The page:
ICT is Improving Healthcare Access and Bridging the Rural-Urban Divide
India’s healthcare sector reflects the general financial situation prevalent in the country: there is an enormous gap between the healthcare access for the poor and the wealthy. We have one of the lowest spends on health in proportion to our GDP, which results in more than 60% of the country’s medical expenses being met using personal savings.
As the, comparatively more efficient, private sector is more expensive, a majority of the population that cannot afford private care depends on the understaffed and underfinanced public sector. This disparity is more prevalent in rural areas, where the shortage of doctors has shot up 200% over the last ten years.
Information and Communication Technology is helping and will continue bridging the delivery gap. The Government has placed increased focus on e-health with several mobile applications, such as the Swastha Bharat app for information on diseases, health and treatment tips, and the ANMOL-ANM online tablet app for rural health workers, and the blood bank management system called RaktKosh.
Beneficiaries of the government health schemes can use a smart card to access services in any empanelled hospital, which are IT-enabled and connected to various servers in relevant districts. The Government of Karnataka has partnered with an expert group to launch its cashless health insurance scheme.
Coupled with the incidence of such electronic medical records and the proliferation of wearable technology, the role of data analytics will rise. Hospitals will have access to insurance claims data, patient vitals and rudimentary diagnosis, which will allow doctors to make more informed decisions. This would be particularly useful when patients are being transferred from one hospital to another.
For instance, after an initial screening at the insurance company recommends a specialist, the doctor would have full visibility of their referral network, past medical history and experience of previous doctors based on which he could recommend the proper course of action. Such coordinated care would improve outcomes and reduce costs because unnecessary tests would be cut out.
Block-chain technology will play vital role in security. With its potential for a secure, decentralised database, electronic medical records could be shared across hospitals. Given that it checks periodically for ‘consensus’ along the chain, any hack would be easily detected. This means that a patient could potentially walk into any hospital and consult a doctor who would already have their case history on file.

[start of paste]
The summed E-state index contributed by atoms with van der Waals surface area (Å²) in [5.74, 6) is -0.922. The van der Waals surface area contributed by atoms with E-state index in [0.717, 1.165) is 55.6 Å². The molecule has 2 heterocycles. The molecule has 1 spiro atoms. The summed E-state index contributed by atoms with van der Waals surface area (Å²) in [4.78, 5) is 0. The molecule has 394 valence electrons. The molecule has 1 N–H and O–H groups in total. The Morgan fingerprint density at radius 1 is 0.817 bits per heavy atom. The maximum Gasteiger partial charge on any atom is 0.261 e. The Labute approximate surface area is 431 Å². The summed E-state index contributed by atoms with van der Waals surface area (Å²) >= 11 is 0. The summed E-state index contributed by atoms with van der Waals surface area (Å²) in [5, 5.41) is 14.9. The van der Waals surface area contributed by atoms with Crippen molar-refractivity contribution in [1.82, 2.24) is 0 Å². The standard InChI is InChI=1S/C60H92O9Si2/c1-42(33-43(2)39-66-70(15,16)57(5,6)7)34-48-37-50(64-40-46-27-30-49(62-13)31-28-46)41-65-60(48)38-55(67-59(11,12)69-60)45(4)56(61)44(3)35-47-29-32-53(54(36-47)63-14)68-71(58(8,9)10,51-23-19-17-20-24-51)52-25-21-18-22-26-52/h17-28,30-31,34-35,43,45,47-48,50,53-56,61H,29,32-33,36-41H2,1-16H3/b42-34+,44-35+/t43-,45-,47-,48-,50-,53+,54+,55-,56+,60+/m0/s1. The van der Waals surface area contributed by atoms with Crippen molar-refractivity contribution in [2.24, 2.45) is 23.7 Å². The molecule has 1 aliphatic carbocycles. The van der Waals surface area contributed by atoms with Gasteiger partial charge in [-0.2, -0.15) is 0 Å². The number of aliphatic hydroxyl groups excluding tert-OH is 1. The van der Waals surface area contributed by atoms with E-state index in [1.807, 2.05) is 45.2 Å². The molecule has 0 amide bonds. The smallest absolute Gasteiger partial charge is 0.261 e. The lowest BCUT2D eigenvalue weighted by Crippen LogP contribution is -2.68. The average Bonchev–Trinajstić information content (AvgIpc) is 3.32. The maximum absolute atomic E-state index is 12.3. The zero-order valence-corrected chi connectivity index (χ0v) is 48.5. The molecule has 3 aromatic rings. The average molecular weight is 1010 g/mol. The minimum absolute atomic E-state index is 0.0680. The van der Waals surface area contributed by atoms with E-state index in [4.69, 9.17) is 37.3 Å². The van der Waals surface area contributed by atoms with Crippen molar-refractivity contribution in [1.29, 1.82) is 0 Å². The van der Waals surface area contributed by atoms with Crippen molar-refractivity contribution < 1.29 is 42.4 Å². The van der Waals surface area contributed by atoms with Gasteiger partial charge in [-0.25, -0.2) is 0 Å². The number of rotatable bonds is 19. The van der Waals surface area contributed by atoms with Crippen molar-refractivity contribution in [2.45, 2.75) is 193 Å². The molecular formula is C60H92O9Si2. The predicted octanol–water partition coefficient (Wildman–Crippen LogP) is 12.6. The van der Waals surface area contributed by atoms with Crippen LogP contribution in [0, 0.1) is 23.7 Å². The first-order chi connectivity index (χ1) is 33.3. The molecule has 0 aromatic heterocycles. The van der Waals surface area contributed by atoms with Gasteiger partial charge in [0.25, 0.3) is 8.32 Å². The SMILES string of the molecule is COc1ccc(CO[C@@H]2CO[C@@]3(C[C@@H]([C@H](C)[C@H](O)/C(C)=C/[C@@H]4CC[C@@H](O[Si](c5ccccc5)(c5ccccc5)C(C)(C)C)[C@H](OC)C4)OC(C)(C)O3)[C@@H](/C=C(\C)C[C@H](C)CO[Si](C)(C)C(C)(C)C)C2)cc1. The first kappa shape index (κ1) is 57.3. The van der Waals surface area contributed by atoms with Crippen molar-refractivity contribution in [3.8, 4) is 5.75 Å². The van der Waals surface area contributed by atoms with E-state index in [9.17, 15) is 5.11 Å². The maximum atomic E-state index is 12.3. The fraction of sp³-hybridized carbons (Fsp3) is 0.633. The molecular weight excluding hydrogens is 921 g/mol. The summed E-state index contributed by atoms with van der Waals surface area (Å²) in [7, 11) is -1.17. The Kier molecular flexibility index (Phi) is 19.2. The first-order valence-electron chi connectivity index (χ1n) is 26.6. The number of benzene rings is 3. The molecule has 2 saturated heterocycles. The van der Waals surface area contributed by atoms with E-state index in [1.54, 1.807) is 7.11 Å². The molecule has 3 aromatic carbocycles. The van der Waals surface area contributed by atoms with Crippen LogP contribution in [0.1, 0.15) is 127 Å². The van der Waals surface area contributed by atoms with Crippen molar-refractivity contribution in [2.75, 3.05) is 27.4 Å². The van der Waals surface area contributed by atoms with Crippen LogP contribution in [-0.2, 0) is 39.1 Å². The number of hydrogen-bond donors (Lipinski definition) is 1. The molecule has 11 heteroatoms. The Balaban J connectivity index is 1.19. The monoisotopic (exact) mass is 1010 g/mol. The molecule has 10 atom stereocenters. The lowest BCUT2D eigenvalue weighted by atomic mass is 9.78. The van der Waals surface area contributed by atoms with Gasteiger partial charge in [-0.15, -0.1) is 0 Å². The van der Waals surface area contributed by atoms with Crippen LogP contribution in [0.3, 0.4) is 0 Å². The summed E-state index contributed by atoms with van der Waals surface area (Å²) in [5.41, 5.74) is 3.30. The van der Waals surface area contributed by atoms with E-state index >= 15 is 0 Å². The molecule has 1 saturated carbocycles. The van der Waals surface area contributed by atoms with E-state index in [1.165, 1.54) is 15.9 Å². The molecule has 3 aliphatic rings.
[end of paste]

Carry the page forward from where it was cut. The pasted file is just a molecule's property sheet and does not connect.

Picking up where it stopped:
The raw data could also be taken advantage of by Artificial Intelligence, which can analyse large amounts of information and can be useful in administrative tasks such as staffing and scheduling. It could also assist in optimal fund allocation and utilisation. For example, a hospital with only one ambulance could potentially serve double the need if a smart AI were determining the optimal route through traffic.
For patients in the future, an AI could help diagnose common illnesses and schedule appointments with the relevant doctors based on the symptoms. Dr Watson, based on IBM’s Watson AI is already diagnosing cases where doctors are failing to do so. A smart toilet could analyse samples to detect any anomalies and instruct the smart fridge to stock up on the relevant food. The health app in your phone would send this initial diagnosis to a doctor, who could send back a proper treatment plan without you having to visit the hospital.
The Internet of Things (IoT)-enabled, connected future of healthcare will depend on the telecom infrastructure that carries this information. With smartphones and data packs becoming increasingly affordable, a foundation has already been laid. Regulatory support is apparent with the Government’s Digital India focus and the new National Telecom Policy, which aims to fully integrate telecom into India’s socio-economic fabric.
The importance of real-time communication is perhaps nowhere best demonstrated than the healthcare industry. Coordination between doctors, nurses and hospital staff is critical when one is in the business of saving lives. If ambitious programs such as BharatNet can be implemented at the promised speeds, much of the country’s connectivity problems would be solved.
As a consequence, rural areas would benefit from faster, customised healthcare. Security will be a big concern in a data-focused future, and care must be taken at both the policy and provider end to ensure no leaks of confidential medical data.